Thanks for sharing!

  2. Allison,

    I appreciate your participation in and perspective from two separate interviews. A primary educator’s use and purposes of technology will differ significantly from that of a secondary math or science teacher and I look forward to observing other perspectives and distinction as I move through others’ interviews.

    The primary educator’s insight into how methods of teaching and learning have evolved over the past three decades is valuable in directing present day educators in their pursuit of meaningful educational technology. Recognizing that the ever-changing technology-based environment that we live in demands effort on the part of the educator to implement appropriate technology into the environment that we learn in. Individual students learn best in individual ways and technology may be the best way for some, or even many, students.

    The secondary educator’s caution of the use of technology in developing students’ full understanding of concepts is one that I support, but perhaps should be connected to the primary educator’s comment that different ways of learning are valuable in providing students with many pathways to successful learning. There is a place for demonstrating learning without technology for cognitive understanding, but there is also a place for incorporating technology for practical understanding, particularly in the math and sciences. Careful planning and implementation by the educator is key in facilitating both types of learning and understanding {as long as the technology works! ;)}

  3. Hi Everyone,
    When I was reading Allison’s post and the responses I started wondering about the purpose of the lesson and why we use technology or not. First of all, if I am introducing a new concept my primary goal is to have students understand WHY we are doing something, how it works and why we can (if appropriate apply a formula to it).
    In the video case of the physics teacher, he made a comment about how the technology helps the students see the results of actions and reactions etc, as they change parameters in a simulation. If the lesson is about the students noticing that the angle of incidence equals the angle of reflection does it really matter for this particular lesson if the student can use a protractor or not? Is the lesson measuring with protractors or learning about the angles of incidence and reflection?
    This separation of lesson purpose is very personal to me as my youngest daughter CAN NOT do math computation in her head. She is in third-year university and still uses her fingers to count. By the time she was in grade six she had a math phobia. She was never allowed to use a calculator so even if she understood a concept she never got the answer right because her computation was wrong. Plain and simple she hated math, she thought math hated her and if she could have quit math in grade six she would have. Finally at the beginning of grade seven I met with the teacher and said “if you are teaching computation and the skill is computation great no calculator, she will try her best and even if she fails no biggie, but if the concept is something else let her use the calculator so we can see if she understands what is going on or not”. The grade seven teacher agreed. Yes, LeeAnn barely passed the computation skills but she aced every other math concept. She understands it, can explain it and even helped other kids understand it. The thing holding her up was computation. Previously, because she saw every answer marked wrong she thought she didn’t understand anything in Math.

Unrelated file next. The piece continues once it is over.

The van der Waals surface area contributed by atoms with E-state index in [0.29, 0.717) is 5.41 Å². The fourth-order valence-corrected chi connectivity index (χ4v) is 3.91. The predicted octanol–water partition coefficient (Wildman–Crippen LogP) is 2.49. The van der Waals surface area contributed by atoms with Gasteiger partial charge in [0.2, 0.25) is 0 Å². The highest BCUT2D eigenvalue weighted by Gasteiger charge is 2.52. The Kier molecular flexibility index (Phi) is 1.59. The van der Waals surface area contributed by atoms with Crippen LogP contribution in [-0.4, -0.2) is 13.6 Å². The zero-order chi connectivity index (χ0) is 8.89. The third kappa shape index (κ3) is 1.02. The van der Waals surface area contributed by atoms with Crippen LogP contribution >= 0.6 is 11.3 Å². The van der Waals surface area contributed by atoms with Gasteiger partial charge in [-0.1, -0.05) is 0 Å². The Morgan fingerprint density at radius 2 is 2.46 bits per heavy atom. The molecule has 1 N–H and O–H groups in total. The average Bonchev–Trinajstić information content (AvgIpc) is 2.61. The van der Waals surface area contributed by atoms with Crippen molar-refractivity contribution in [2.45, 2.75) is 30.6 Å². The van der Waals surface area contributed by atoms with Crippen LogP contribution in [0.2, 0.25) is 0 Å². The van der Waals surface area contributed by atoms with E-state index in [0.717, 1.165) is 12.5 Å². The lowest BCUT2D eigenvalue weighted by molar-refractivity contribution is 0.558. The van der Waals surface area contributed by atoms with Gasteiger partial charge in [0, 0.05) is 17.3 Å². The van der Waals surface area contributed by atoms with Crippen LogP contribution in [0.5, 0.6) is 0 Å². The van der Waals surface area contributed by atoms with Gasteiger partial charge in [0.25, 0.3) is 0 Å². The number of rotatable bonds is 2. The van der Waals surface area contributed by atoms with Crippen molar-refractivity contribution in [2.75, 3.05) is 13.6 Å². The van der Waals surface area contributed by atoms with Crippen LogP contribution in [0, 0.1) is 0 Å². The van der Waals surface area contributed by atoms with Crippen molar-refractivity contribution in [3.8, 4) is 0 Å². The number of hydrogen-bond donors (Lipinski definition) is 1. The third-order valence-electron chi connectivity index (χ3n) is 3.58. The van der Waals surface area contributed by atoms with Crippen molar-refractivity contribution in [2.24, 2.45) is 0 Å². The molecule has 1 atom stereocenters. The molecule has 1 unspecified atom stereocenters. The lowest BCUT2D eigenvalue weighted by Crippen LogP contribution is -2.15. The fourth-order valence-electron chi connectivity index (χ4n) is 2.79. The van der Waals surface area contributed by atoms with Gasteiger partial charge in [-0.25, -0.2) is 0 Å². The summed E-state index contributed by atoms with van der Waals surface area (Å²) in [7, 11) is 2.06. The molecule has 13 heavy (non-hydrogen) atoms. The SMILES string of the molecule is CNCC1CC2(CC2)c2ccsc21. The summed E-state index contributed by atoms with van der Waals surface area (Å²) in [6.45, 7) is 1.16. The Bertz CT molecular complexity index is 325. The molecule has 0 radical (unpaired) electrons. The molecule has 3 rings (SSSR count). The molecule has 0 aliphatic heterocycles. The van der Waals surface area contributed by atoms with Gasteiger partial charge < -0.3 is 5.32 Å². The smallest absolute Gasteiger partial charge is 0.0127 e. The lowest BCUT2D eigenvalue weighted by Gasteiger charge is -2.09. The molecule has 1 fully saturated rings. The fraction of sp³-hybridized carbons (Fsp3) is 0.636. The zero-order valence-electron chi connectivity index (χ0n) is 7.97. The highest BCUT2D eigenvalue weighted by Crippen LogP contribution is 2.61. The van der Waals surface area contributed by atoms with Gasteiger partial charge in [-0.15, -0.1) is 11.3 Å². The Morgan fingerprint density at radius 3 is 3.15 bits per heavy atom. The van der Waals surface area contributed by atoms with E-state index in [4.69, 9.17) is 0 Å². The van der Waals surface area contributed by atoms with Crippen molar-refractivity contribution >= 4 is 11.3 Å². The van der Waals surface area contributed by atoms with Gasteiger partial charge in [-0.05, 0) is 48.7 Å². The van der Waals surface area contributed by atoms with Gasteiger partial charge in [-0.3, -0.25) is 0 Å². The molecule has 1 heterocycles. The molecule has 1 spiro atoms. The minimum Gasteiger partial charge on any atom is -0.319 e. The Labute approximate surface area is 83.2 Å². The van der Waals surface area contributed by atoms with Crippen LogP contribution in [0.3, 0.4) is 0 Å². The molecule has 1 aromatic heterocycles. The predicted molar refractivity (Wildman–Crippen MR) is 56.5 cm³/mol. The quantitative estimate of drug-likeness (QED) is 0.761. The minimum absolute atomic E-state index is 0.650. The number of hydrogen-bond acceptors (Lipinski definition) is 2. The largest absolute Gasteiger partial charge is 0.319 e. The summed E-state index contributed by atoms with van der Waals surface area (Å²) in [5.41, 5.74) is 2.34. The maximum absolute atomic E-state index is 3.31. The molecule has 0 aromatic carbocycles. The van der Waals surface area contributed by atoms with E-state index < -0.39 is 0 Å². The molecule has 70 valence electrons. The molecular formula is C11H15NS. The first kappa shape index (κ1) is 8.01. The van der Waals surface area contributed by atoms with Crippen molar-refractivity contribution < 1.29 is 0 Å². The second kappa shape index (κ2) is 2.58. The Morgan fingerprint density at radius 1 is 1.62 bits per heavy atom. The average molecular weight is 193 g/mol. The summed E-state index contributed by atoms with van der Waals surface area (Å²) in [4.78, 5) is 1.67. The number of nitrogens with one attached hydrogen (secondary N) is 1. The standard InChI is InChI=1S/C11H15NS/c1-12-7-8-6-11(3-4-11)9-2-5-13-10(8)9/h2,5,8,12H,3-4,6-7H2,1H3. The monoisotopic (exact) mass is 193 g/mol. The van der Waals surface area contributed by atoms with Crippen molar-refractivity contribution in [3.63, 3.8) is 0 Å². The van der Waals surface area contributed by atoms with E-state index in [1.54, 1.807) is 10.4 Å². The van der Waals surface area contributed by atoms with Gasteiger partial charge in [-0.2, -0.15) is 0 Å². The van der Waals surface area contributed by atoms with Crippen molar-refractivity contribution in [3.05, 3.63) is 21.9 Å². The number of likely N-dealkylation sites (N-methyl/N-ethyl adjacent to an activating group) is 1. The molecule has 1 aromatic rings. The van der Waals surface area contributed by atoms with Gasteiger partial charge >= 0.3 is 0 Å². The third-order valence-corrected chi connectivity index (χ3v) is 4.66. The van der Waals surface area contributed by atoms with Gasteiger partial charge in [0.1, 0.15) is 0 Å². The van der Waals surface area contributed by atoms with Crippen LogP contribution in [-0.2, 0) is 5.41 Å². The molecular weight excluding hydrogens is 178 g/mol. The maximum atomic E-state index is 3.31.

We still play math games when we are sitting around, or usually if we are driving somewhere (her university is four hours away from home), we do mental math and the whole family gets involved (until she is too frustrated 🙂 Is her mental math improving, very very slowly. Does she understand math, Yup! She has passed three university stats courses with A’s.
    I guess I bring this up as food for thought, what is the intention of our lesson? What is the technology supposed to be aiding?
    Catherine

  4. HI Allison,
    I like how you were “thinking out loud” as your analysis proceeded; we got a window into your thoughts about the two different teachers with a 25 year difference in teaching experience. Catherine’s example with her daughter is an interesting one for us to consider as math and science teachers. It brings me back to your analysis of the appropriate use of technology in this interview with the elementary teachers and the elementary example of slowmation in the video case in preservice teacher education. What is the deep purpose of the digital technology?
    Thank you for helping us to raise new questions from your generative interview, Samia